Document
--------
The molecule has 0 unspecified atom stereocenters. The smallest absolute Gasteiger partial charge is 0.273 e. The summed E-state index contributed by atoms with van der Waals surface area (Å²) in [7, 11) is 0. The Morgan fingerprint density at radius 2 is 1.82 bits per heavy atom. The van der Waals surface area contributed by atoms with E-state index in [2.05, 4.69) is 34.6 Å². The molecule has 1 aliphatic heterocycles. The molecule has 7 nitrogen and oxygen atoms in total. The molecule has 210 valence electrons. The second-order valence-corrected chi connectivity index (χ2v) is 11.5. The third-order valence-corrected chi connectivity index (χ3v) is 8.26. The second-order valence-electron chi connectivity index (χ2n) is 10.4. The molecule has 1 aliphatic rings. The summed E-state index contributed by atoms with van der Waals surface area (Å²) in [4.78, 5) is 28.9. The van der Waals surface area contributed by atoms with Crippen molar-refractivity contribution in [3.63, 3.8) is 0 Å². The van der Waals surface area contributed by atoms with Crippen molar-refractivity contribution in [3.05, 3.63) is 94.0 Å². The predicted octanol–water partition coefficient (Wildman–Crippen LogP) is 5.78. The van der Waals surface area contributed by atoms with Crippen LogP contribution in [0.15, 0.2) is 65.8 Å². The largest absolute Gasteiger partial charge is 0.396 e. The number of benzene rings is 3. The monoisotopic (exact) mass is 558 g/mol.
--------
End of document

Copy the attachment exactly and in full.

The molecule has 0 unspecified atom stereocenters. The smallest absolute Gasteiger partial charge is 0.273 e. The summed E-state index contributed by atoms with van der Waals surface area (Å²) in [7, 11) is 0. The Morgan fingerprint density at radius 2 is 1.82 bits per heavy atom. The van der Waals surface area contributed by atoms with E-state index in [2.05, 4.69) is 34.6 Å². The molecule has 1 aliphatic heterocycles. The molecule has 7 nitrogen and oxygen atoms in total. The molecule has 210 valence electrons. The second-order valence-corrected chi connectivity index (χ2v) is 11.5. The third-order valence-corrected chi connectivity index (χ3v) is 8.26. The second-order valence-electron chi connectivity index (χ2n) is 10.4. The molecule has 1 aliphatic rings. The summed E-state index contributed by atoms with van der Waals surface area (Å²) in [4.78, 5) is 28.9. The van der Waals surface area contributed by atoms with Crippen molar-refractivity contribution in [3.63, 3.8) is 0 Å². The van der Waals surface area contributed by atoms with Crippen molar-refractivity contribution in [3.05, 3.63) is 94.0 Å². The predicted octanol–water partition coefficient (Wildman–Crippen LogP) is 5.78. The van der Waals surface area contributed by atoms with Crippen LogP contribution in [0.15, 0.2) is 65.8 Å². The largest absolute Gasteiger partial charge is 0.396 e. The number of benzene rings is 3. The monoisotopic (exact) mass is 558 g/mol.